Newborns and Holiday Get-Togethers
The holidays are often busy with parties and gatherings of friends and families. These get-togethers are fun, but when you have a newborn they can pose dangerous risks.
Newborns have a higher incidence of developing serious bacterial illnesses (pneumonia, blood stream infections, urinary tract infections and meningitis) compared to children of older age groups. They also lack immunity to many other illnesses because they are too young to be vaccinated. Together, this means that newborns can become very ill when exposed to viruses and bacteria that would otherwise cause minor illness in older children and adults.
It's important to take illnesses in newborns very seriously. If a newborn develops a fever (rectal temperature of 100.4 or more), they undergo many tests, including a lumbar puncture or spinal tap, to look for the source of infection. They are also admitted to the hospital for at least 48 hours and receive IV antibiotics.
Having this knowledge is important to help families determine what level of risk is acceptable to them. There is no way to eliminate all risk but following some simple rules of thumb can help minimize the risk to your baby:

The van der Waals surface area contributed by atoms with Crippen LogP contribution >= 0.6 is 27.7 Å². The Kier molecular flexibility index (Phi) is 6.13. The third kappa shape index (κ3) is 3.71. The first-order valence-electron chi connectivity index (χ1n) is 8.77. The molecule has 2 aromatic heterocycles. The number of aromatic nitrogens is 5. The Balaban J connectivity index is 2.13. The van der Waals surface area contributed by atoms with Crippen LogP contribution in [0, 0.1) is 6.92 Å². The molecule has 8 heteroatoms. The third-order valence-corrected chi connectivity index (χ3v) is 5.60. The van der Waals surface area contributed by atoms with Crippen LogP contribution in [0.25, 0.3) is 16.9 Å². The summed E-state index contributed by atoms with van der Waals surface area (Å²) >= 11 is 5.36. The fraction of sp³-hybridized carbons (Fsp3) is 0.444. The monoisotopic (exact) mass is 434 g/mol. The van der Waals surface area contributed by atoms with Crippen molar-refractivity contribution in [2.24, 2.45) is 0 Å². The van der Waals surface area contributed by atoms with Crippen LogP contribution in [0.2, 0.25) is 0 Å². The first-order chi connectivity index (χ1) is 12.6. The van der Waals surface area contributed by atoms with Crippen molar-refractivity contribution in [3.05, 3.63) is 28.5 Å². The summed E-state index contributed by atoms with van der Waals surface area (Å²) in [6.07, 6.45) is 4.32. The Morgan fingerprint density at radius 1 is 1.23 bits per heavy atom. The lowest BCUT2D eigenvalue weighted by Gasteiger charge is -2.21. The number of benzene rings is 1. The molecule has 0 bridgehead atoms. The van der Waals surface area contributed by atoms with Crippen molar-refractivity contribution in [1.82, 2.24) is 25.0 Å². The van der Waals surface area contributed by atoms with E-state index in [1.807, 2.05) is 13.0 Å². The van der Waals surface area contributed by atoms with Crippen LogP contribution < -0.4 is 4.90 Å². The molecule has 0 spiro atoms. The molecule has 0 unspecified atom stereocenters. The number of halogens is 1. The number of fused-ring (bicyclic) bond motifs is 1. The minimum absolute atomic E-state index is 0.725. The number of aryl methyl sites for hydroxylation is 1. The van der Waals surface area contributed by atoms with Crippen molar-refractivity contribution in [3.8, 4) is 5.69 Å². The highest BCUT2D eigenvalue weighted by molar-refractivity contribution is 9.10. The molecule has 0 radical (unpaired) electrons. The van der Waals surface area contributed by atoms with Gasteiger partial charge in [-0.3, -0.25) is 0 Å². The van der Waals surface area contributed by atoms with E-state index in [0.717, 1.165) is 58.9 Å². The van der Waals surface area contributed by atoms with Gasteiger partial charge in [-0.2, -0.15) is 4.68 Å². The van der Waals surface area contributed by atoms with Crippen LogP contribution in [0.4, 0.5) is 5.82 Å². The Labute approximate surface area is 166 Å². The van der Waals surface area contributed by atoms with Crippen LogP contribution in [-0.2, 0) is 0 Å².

Do not let people who are ill touch the baby (even if it is “just a cold”)
Everyone who does touch the baby must wash their hands or use hand sanitizer first
Minimize exposures to other children as they can be contagious before developing symptoms of illness and can continue to be contagious after their symptoms have resolved
Encouraging those who will spend time with your baby to get their influenza vaccine and to be up to date with their Tdap vaccineIf in doubt, stay home
If you have any questions about your newborn, please contact their primary care provider.
Enjoy this holiday season and stay healthy!